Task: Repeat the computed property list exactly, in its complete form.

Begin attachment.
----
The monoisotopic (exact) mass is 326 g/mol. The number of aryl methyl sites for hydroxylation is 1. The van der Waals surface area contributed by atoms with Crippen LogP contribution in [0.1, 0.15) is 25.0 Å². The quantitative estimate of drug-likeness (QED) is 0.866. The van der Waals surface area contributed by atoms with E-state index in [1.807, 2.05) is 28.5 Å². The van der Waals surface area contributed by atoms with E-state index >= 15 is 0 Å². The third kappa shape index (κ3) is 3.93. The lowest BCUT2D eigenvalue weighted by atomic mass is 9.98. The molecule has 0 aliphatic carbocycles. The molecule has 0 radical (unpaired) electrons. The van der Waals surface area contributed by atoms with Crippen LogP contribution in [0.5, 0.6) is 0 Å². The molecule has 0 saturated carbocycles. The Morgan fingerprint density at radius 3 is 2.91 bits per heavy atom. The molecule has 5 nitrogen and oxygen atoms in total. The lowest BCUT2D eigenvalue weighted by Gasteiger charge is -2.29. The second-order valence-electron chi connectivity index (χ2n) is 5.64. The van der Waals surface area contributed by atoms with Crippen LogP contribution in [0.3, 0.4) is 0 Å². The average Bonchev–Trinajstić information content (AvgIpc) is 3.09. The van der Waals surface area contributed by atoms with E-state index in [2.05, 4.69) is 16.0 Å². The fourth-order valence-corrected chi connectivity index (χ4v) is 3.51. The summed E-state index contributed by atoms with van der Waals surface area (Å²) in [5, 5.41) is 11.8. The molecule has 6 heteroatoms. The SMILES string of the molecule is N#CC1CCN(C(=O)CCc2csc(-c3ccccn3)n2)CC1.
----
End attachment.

The monoisotopic (exact) mass is 326 g/mol. The number of aryl methyl sites for hydroxylation is 1. The van der Waals surface area contributed by atoms with Crippen LogP contribution in [0.1, 0.15) is 25.0 Å². The quantitative estimate of drug-likeness (QED) is 0.866. The van der Waals surface area contributed by atoms with E-state index in [1.807, 2.05) is 28.5 Å². The van der Waals surface area contributed by atoms with E-state index >= 15 is 0 Å². The third kappa shape index (κ3) is 3.93. The lowest BCUT2D eigenvalue weighted by atomic mass is 9.98. The molecule has 0 aliphatic carbocycles. The molecule has 0 radical (unpaired) electrons. The van der Waals surface area contributed by atoms with Crippen LogP contribution in [0.5, 0.6) is 0 Å². The molecule has 0 saturated carbocycles. The Morgan fingerprint density at radius 3 is 2.91 bits per heavy atom. The molecule has 5 nitrogen and oxygen atoms in total. The lowest BCUT2D eigenvalue weighted by Gasteiger charge is -2.29. The second-order valence-electron chi connectivity index (χ2n) is 5.64. The van der Waals surface area contributed by atoms with Crippen LogP contribution in [0.3, 0.4) is 0 Å². The average Bonchev–Trinajstić information content (AvgIpc) is 3.09. The van der Waals surface area contributed by atoms with E-state index in [2.05, 4.69) is 16.0 Å². The fourth-order valence-corrected chi connectivity index (χ4v) is 3.51. The summed E-state index contributed by atoms with van der Waals surface area (Å²) in [5, 5.41) is 11.8. The molecule has 6 heteroatoms. The SMILES string of the molecule is N#CC1CCN(C(=O)CCc2csc(-c3ccccn3)n2)CC1.